(4) What is the source for “Syed Nasir-u-Din (buried 1451)”
Can someone from our Jama`at help her in answering these questions.
As Islam Grows, U.S. Imams In Short Supply
by John Burnett
NPR – February 10, 2013
Islam in America is growing exponentially. From 2000 to 2010, the number of mosques in the United States jumped 74 percent.
Today, there are more than 2,100 American mosques but they have a challenge: There aren’t enough imams, or spiritual leaders, to go around.
The Mid-Cities Mosque in Colleyville, Texas, has two modest minarets that distinguish it as a sacred building here in this sedate suburb between Fort Worth and Dallas. It’s trimmed in green lights — the color of Islam. A Dallas Muslim Yellow Pages sits in a rack outside the doors.
Inside, maghrib prayers, after sunset, are commencing. A husky young imam dressed in a sand-colored tunic closes his eyes and leans into a microphone. A dozen men stand barefoot, elbow-to-elbow on a green carpet, in quietude.
The 200 mostly Pakistani-American members of this small Texas mosque are lucky to have a full-time, American-born imam. There’s an acute imam shortage in America, the result of supply, and demand, says Nouman Ali Khan.
“I’ve had the opportunity to travel to maybe 150 mosques across the country. And the vast majority of them, actually, did not have a full-time imam,” says Ali Khan, who heads Bayyinah, an Arabic-language institute in Dallas that educates future imams. “The ones that did are very happy to have them and the ones that didn’t are constantly asking me when I go for a seminar, ‘Hey, so you know anybody?’”
Separated geographically from the rest of Islam, he says American Muslims must find their own way, must invent their own traditions.
In Islamic countries, mosques and imams are supported by the state. Here in the U.S., they are private just like any church. Moreover, they are likely to serve as religious and community centers for their ethnically distinct congregation.
Indeed, American mosques are filled with Muslims from many different countries. And increasingly they’re the spiritual home of native-born Muslims whose identities are completely American.
Some young Muslims feel alienated from the mosque and from religious culture altogether. So U.S. mosques not only need imams trained in classical Islam, but who possess good English skills and a thorough understanding of American culture.
“You may have a scholarly religious figure that can speak to the older congregation, but he’s not able to connect as well with the youth,” Ali Khan says. “And in a lot of the interviews, it’s even sort of a primary concern how well can you connect with the young in our community.”
The Islamic Association of Mid-Cities went without an imam for 15 months before it finally chose Yahya Jaekoma. He’s a cherubic, 23-year-old of Thai and Afghan descent, who was born in San Diego.
“I was a sponsored skater at the age of 10 … and after breaking my arm, my grandmother told me I [had] to put it off,” Jaekoma explains. “So she sent me to a madrassa, which is an institute to study the Quran, at the age of 14.”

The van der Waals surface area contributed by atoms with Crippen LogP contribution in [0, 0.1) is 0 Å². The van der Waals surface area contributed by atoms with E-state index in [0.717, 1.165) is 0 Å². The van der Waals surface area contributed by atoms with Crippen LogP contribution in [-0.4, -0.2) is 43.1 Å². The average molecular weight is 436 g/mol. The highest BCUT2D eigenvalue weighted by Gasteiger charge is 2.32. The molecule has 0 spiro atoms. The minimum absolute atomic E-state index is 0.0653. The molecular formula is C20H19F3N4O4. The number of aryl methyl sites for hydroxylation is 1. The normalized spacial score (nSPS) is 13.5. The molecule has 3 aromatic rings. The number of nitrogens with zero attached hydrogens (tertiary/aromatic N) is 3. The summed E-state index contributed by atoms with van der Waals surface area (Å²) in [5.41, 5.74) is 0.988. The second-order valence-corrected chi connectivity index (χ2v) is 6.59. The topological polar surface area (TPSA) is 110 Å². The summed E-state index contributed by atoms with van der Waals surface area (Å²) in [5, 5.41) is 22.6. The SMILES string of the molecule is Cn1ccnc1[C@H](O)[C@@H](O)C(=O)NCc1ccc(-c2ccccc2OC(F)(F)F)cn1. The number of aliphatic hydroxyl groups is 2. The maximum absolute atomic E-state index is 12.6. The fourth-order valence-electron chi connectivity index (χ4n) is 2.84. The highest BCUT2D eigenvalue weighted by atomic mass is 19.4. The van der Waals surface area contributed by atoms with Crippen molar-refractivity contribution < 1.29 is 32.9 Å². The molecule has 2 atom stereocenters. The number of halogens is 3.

By the time he was 18, Jaekoma had memorized the entire Quran and dedicated his life to religious study. But his time as a hip-hop skateboarder gives him a unique voice for the youth in his mosque.
“I tell them my life story,” he says. “I tell them where I came from. I tell them what I’ve done.”
The youth group at the Mid-Cities mosque includes Sijil Patel, a 16-year-old Pakistani-American who is thoroughly modern with Facebook, Twitter, Instagram, crazy-colored sneakers, and a headscarf.
“By having someone that was born here, it’s easier to relate to them, and it’s easier for them to understand our view on what we’re dealing with and, like, the difficulties we have with our faith in, like, such a modern environment,” Patel says.
Some of those things include dating, sex, drugs, alcohol and profanity.
“We’ve been strictly taught in Islam that vulgar language is not allowed,” Patel says. “I try my best to, like, not engage in that type of thing, and I’ve told my friends, too.”
A recent survey by the Islamic Society of North America reports that only 44 percent of American imams are salaried and full-time. The rest are volunteer religious leaders. Four out of five imams here were born and educated outside the United States, mostly in Egypt, Saudi Arabia and India.
“I can count the number of institutions that prepare imams in the U.S. on three fingers,” says Jihad Turk, president the Bayan Claremont Islamic graduate school in Southern California.
Turk estimates that his institution, Hartford Seminary in Connecticut, and Zaytuna College in the San Francisco Bay Area will, collectively, graduate fewer than 30 Koranic scholars this year.
This handful of newly minted American imams should have no trouble at all finding work. [Copyright 2013 NPR]
Sir Patrick Moore, the famous British astronomer who died today, is reported to have said last year:
“I’m near the end of my life now. It doesn’t worry me. I don’t think it ends here, you see. If it did, the entire thing would be pointless, but the universe is not pointless. No, this isn’t the end. We go on to the next stage. I shall be interested to see what it is.”
This reminded me of what Maulana Muhammad Ali wrote under ‘Life after Death’ in his book The Religion of Islam:
“It cannot be that the whole of creation should serve a purpose and that man alone who is lord of it and endowed with capabilities for ruling the universe, should have a purposeless existence. It is the Resurrection alone that solves this difficulty. Man has a higher object to fulfill, he has a higher life to live beyond this world; which is the aim of human life in this world.”